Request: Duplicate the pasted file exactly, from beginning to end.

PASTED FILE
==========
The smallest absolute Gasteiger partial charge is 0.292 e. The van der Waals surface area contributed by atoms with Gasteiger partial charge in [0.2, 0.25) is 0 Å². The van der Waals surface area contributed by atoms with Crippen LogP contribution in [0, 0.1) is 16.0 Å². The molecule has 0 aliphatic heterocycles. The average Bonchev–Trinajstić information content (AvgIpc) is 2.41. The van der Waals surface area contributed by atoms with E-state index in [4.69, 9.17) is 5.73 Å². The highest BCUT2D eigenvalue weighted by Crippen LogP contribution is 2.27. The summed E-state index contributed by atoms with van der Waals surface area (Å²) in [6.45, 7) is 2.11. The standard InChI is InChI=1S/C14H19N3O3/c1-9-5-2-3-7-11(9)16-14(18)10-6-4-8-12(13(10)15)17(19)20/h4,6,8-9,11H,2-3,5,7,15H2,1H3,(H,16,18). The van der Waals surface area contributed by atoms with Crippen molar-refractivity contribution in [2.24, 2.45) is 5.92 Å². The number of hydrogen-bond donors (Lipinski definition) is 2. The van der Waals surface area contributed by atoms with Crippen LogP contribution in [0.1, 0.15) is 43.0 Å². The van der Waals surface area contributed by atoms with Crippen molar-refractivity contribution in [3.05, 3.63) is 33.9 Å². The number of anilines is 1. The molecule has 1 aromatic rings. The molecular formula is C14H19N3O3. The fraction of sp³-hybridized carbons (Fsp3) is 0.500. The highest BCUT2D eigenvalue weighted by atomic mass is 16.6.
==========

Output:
The smallest absolute Gasteiger partial charge is 0.292 e. The van der Waals surface area contributed by atoms with Gasteiger partial charge in [0.2, 0.25) is 0 Å². The van der Waals surface area contributed by atoms with Crippen LogP contribution in [0, 0.1) is 16.0 Å². The molecule has 0 aliphatic heterocycles. The average Bonchev–Trinajstić information content (AvgIpc) is 2.41. The van der Waals surface area contributed by atoms with E-state index in [4.69, 9.17) is 5.73 Å². The highest BCUT2D eigenvalue weighted by Crippen LogP contribution is 2.27. The summed E-state index contributed by atoms with van der Waals surface area (Å²) in [6.45, 7) is 2.11. The standard InChI is InChI=1S/C14H19N3O3/c1-9-5-2-3-7-11(9)16-14(18)10-6-4-8-12(13(10)15)17(19)20/h4,6,8-9,11H,2-3,5,7,15H2,1H3,(H,16,18). The van der Waals surface area contributed by atoms with Crippen molar-refractivity contribution in [2.24, 2.45) is 5.92 Å². The number of hydrogen-bond donors (Lipinski definition) is 2. The van der Waals surface area contributed by atoms with Crippen LogP contribution in [0.1, 0.15) is 43.0 Å². The van der Waals surface area contributed by atoms with Crippen molar-refractivity contribution in [3.05, 3.63) is 33.9 Å². The number of anilines is 1. The molecule has 1 aromatic rings. The molecular formula is C14H19N3O3. The fraction of sp³-hybridized carbons (Fsp3) is 0.500. The highest BCUT2D eigenvalue weighted by atomic mass is 16.6.